It’s no secret in the travel industry that planning a family vacation takes time, lots and lots of time. Busy parents and grandparents may have more tools available in the form of web-based resources, but all this information can also be confusing.
The Alaska market is strong and growing stronger, particularly within the realm of family travel. How do I know? The emails are flowing thick and fast to my inbox as moms and dads struggle to discern between what they can afford to experience, and what they cannot afford to miss.
Alaska is a place of trending adventure travel, both in the “soft” (think mid-level hikes, kayak excursions, bike rides, and such) and “active/hard core” realms of experiential vacationing. Families are wanting both and companies are responding to the desire of parents to not just show their kids a place, but immerse them in it.
My predictions for 2017 travel lie in a few different areas that should appeal to every demographic of traveler with nearly any budget. Granted, getting to and from Alaska is often a deal-breaker for many families, but even then the seasonal arrival of airlines like JetBlue make the sting of flight costs a little more tolerable.
Trends for families:
- Multigenerational tours. The idea of traveling with grandparents, children, and grandchildren is not necessarily new, but is growing in popularity as grands seek to woo their young people away from technology and into the wilderness for uninterrupted family bonding time. Companies like John Hall’s Alaska are offering trips just for families and young people in 2017, taking the concept of “family” to a new and attractive level.
- Small ship cruising. It’s no secret I am a fan of the smaller cruise ship, mostly for the intimacy these trips afford, but also for the level of individual attention with regard to activities. Companies like UnCruise Adventures and Alaskan Dream Cruises make it easy enough for the entire family to board in one place and disembark a week later with more together time than a larger cruise ship. The reason? Everyone stays together and plays together, with hikes, kayaking, paddleboarding, and exploring as a cohesive group with plenty of free time to relax and take a deep, weeklong breath from the daily busyness of 21st century life. Plus, those little boats can nose into coves and near glaciers the big guys can’t. And that’s something in itself.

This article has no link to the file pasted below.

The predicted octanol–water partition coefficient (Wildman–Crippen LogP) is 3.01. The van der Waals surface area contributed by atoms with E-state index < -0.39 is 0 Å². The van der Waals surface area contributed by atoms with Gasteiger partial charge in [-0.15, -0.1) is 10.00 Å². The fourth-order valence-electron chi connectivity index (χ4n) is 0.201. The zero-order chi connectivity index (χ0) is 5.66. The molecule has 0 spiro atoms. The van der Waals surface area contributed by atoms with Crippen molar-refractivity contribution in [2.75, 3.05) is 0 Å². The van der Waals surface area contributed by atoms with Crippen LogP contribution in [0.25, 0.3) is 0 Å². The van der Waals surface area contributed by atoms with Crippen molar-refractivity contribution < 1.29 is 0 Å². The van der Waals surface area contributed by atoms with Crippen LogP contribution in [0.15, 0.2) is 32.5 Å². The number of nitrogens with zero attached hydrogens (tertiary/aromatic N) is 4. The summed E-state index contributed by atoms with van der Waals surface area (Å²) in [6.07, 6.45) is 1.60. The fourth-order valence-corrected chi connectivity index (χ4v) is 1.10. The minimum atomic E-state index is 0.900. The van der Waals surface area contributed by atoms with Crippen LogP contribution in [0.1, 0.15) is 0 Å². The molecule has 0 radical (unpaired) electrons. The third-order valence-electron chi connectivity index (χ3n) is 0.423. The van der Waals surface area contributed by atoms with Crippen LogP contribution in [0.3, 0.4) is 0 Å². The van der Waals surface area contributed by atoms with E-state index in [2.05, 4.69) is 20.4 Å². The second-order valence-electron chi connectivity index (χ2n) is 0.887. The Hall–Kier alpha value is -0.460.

- SUP and kayak adventures. Speaking of water, the hot tickets for 2017 are looking squarely at water-based activities. The SUP (stand-up paddle board) trend has reached Alaska and both the freshwater and saltwater locales. For those wanting a serene paddle, a kayak day trip provides up-close opportunity to see wildlife and coastline you only dreamed about. It also accommodates many levels of physical ability. SUPs are a way for bigger kids or the adventurous littles to explore from the deck of a board, giggling away as an otter floats nearby or a bobbing seal sticks its head up to the surface.
- Glaciers. Alaska’s glaciers have seen a lot of attention in the past year, especially since President Obama stood at the toe of Exit Glacier and proclaimed its value to the symbosis of our planet during a 2015 visit. From Southeast Alaska’s Glacier Bay National Park to the flanks of Denali, glaciers represent the grandeur of our state, and an Alaska family adventure should include a visit to at least one or two. And, by the way, national parks are still a big draw in Alaska, with the continuation of the #findyourpark hashtag combining with efforts to engage kids through Junior Ranger and other programs.
- Independent exploring. Yes, you can. Alaska is huge, no doubt about that, but with a bit of focus and clear expectations about what you will see during the typical 10-day family adventure, an indie trip is not only possible, but affordable. Tips: Rent an RV and create amazing meals inside your cozy home-on-wheels for tangible savings. Walk on board the Alaska Marine Highway System, or bring bikes, and travel the way so many new arrivals to the 49th state did “way back then.” This is by far the best way to become acquainted with Alaskans, too, as we love our Blue Canoes. Bring your own food, or eat in the cafeteria, but this is a family travel treat your kids will always remember.
- Visit AKontheGO’s Family Approved Business listing for a lineup of companies we trust. Have an idea for others that should be on this list? Shoot us an email and we’ll talk. firstname.lastname@example.org.
- Consider the seasons. Try fall for lower prices and stunning scenery. Spring is good for baby animals and the occasional (OK, more than occasional) snowfall. Skiing at Alyeska is usually pretty fine then, too. Summer will be the costliest in terms of admission prices, hotels, vehicle rentals and just about everything else. If you can swing a school breakout, try it.